5. Focus on Dialogue
Hemingway’s dialogue is crisp, authentic, and often laden with subtext. Pay special attention to how you write dialogue to make sure it’s strong, characterizing, and carrying some unseen meaning.
6. Omit Needless Information
Hemingway’s style is known for what he leaves out, possibly even more than what he actually includes. To write in the style of Hemingway, you have to trust-fall into your reader’s waiting arms, because they’re going to need to carry a lot of the mental load. Avoid excessive exposition and background information. Trust the reader to fill in the gaps with the crumbs you give them. Essentially, to write in Hemingway’s style, you should include ONLY what is necessary for the clever reader to be able to piece together. A lot of readers will be left by the wayside, so distract them with pretty prose and shiny objects so they also have a good time.
7. Embrace Brevity
Ernest Hemingway conveyed complex emotions and themes with just a few carefully chosen words. To write like Hemingway, strive for brevity while still conveying depth of meaning. Not only should your sentences be brief, but the shorter the story the easier it is on the reader.
8. Create Subtext
Hemingway’s writing often relies on what is left unsaid, allowing readers to infer underlying emotions and conflicts—like we mentioned above with Hills Like White Elephants. Use subtext to add layers of meaning to your narrative. Think about what your characters aren’t saying. If your story and dialogue exchanges have no subtext, think carefully about what each character wants, both in the story and from that specific conversation.
9. Revise and Edit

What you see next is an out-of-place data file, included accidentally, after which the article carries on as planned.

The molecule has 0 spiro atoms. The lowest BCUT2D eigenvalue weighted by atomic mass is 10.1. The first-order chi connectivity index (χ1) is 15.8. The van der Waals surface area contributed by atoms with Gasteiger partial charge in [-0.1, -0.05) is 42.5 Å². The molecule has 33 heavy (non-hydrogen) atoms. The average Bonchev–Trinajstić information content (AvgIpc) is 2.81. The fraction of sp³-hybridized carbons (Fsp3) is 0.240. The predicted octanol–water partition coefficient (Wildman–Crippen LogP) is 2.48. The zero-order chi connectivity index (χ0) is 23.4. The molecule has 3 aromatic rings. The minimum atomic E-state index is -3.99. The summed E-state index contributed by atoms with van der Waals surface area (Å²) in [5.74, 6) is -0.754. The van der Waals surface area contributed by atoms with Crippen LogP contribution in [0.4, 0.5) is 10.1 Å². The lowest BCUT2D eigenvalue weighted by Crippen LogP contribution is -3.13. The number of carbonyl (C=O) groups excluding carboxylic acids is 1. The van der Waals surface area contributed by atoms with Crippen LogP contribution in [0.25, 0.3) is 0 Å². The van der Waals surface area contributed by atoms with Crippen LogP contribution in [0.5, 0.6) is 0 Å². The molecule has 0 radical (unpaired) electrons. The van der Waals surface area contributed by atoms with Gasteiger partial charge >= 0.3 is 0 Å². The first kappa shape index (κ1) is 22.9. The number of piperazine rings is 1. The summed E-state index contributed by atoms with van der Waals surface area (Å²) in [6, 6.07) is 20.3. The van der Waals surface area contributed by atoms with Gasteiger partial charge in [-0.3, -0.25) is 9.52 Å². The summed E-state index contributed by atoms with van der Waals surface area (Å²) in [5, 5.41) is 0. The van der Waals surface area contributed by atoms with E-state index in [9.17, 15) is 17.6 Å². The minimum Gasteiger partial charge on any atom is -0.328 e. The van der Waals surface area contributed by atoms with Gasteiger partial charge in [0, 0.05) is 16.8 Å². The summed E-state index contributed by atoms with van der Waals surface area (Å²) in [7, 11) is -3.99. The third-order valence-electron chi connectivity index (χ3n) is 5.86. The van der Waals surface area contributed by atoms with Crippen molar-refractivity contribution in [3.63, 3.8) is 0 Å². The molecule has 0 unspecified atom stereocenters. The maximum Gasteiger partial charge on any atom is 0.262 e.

Hemingway was known for his rigorous editing process. After you write the story, review it critically. Chop up anything remotely unnecessary or repetitive, and make sure every single word is intentional. Oftentimes, you can swap a few words or a phrase for a single, more poignant word. That’s usually the better option, especially when we’re trying to write like Hemingway.
10. Capture Emotion in Simple Moments
Hemingway had a knack for infusing powerful emotions into seemingly mundane or simple moments. In Hills Like White Elephants, a couple is sitting at a table ordering drinks and being passive aggressive, but the story is about the conflicting feelings and forces that come with considering an abortion. Look for opportunities to evoke emotion through small, everyday actions, rather than relying on grander settings and events.
It can be a ton of fun—and an educational exercise—to learn from and find inspiration in other writers. Learning to mimic lots of styles can help you hone your own. Just make sure you focus on finding your own voice and developing a style that suits your unique perspective and writing goals. After all, we’ve already had an Ernest Hemingway.